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Carbon Footprint Important For Traceability

Environment Politics +1 more

SPAIN - The director general of Fisheries and Aquaculture of the Ministry of Environment and Rural and Marine Affairs (MARM), Alejandro Polanco, has said that carbon footprints will be "very important" in the traceability of aquaculture products.

This was pointed out by Mr Polanco at the opening of a conference organised by the Spanish Foundation of Aquaculture Observatory (OESA), in which several experts have been involved in the emission of greenhouse gases.

The Director General of Fisheries Resources and Aquaculture has stated that traceability will determine the quality of aquaculture products, one of the essential factors to increase their added value.

The other factor to enhance this added value is, in his view, the creation of new avenues of research for breeding fish.

He believes that the industry can rely on tools such as labelling to highlight its commitment to environmental issues such as emissions of carbon dioxide.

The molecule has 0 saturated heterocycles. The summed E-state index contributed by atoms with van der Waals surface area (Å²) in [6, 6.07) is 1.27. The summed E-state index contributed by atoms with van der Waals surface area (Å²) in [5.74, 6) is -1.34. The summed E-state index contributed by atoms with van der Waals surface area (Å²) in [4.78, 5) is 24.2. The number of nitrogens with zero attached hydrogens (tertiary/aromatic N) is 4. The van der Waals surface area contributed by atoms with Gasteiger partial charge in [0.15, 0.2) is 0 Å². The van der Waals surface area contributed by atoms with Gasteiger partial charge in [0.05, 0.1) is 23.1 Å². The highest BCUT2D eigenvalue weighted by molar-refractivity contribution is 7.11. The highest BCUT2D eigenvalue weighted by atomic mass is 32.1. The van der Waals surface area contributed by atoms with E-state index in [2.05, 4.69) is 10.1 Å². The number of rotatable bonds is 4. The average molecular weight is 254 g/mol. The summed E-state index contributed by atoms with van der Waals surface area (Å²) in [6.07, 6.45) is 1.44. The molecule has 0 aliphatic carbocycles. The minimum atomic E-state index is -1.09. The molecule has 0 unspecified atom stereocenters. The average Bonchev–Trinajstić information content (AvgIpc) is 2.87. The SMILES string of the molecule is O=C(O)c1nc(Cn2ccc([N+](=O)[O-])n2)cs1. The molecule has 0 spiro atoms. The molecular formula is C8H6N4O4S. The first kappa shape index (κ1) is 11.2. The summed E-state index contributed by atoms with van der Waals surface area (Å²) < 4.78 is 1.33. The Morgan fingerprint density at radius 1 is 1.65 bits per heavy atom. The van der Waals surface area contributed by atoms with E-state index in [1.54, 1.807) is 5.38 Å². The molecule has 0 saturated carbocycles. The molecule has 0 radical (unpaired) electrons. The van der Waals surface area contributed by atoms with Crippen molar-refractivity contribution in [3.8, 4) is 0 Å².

For its part, the director of the Foundation OESA, Javier Remiro, stressed that reducing the carbon footprint of aquaculture not only be important to traceability, but also to convey to consumers that producers are making an effort towards greater sustainability.

For Mr Remiro, there are general aspects of the production system in which one can intervene to reduce carbon dioxide emissions, including energy consumption, especially in inland aquaculture, and the choice of transport systems and marketing to follow up its "fingerprint."

From the Spanish Association for Standardisation and Certification (AENOR), Ivan Moya said that the industry can count, from 2012, with ISO 14607 "carbon footprint of products" which will set the criteria to quantify emissions of greenhouse gases and the way in which these results may be disclosed.

Regarding the Administration's initiatives in this regard, the Chief of the Energy and Industrial Sectors of the General Office of Mitigation Technologies and Climate Change Office, Rosario Paradinas has indicated that the Government proposes that carbon footprints will be requirement for eligibility for public tenders or a "prize" in these processes.

Speaking to EFEAgro, the Food Manager of Det Norske Veritas Iberia, Javier Soria, has indicated that the carbon footprint has a "very strong" impact in the business economy and may even become a requirement in the market, to aid sales or productivity.

The professor at the University of Santiago de Compostela Gumersindo Feijoo has stressed that the analysis of the carbon footprint aquaculture enterprises will have an impact on business "economics" and "efficiency", and that the dissemination of both ideas have a positive effect on consumers.